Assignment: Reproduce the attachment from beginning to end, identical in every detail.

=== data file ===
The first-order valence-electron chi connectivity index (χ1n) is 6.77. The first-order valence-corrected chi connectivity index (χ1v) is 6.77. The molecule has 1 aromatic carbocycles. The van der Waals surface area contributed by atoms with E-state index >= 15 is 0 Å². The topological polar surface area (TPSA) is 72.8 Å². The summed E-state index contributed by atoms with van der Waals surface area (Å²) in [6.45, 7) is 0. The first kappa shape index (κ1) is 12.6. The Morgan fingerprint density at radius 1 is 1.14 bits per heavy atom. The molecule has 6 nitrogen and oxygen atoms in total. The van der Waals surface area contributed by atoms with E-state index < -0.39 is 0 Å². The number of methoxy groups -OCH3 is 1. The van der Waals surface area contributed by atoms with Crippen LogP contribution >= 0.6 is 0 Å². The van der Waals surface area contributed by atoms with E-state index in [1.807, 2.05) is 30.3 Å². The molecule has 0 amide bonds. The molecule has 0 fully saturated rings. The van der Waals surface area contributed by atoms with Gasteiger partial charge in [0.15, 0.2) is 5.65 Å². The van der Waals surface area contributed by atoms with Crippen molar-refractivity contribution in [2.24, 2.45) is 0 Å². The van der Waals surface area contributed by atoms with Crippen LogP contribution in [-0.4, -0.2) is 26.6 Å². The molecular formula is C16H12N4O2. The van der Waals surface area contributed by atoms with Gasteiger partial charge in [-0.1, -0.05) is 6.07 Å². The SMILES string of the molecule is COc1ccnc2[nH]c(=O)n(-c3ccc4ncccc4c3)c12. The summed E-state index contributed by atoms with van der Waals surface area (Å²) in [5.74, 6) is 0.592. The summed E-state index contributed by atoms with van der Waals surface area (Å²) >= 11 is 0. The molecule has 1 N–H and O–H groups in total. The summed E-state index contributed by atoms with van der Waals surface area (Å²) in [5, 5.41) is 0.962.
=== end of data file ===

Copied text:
The first-order valence-electron chi connectivity index (χ1n) is 6.77. The first-order valence-corrected chi connectivity index (χ1v) is 6.77. The molecule has 1 aromatic carbocycles. The van der Waals surface area contributed by atoms with E-state index >= 15 is 0 Å². The topological polar surface area (TPSA) is 72.8 Å². The summed E-state index contributed by atoms with van der Waals surface area (Å²) in [6.45, 7) is 0. The first kappa shape index (κ1) is 12.6. The Morgan fingerprint density at radius 1 is 1.14 bits per heavy atom. The molecule has 6 nitrogen and oxygen atoms in total. The van der Waals surface area contributed by atoms with E-state index < -0.39 is 0 Å². The number of methoxy groups -OCH3 is 1. The van der Waals surface area contributed by atoms with Crippen LogP contribution >= 0.6 is 0 Å². The van der Waals surface area contributed by atoms with E-state index in [1.807, 2.05) is 30.3 Å². The molecule has 0 amide bonds. The molecule has 0 fully saturated rings. The van der Waals surface area contributed by atoms with Gasteiger partial charge in [0.15, 0.2) is 5.65 Å². The van der Waals surface area contributed by atoms with Crippen molar-refractivity contribution in [2.24, 2.45) is 0 Å². The van der Waals surface area contributed by atoms with Crippen LogP contribution in [-0.4, -0.2) is 26.6 Å². The molecular formula is C16H12N4O2. The van der Waals surface area contributed by atoms with Gasteiger partial charge in [-0.1, -0.05) is 6.07 Å². The SMILES string of the molecule is COc1ccnc2[nH]c(=O)n(-c3ccc4ncccc4c3)c12. The summed E-state index contributed by atoms with van der Waals surface area (Å²) in [5.74, 6) is 0.592. The summed E-state index contributed by atoms with van der Waals surface area (Å²) >= 11 is 0. The molecule has 1 N–H and O–H groups in total. The summed E-state index contributed by atoms with van der Waals surface area (Å²) in [5, 5.41) is 0.962.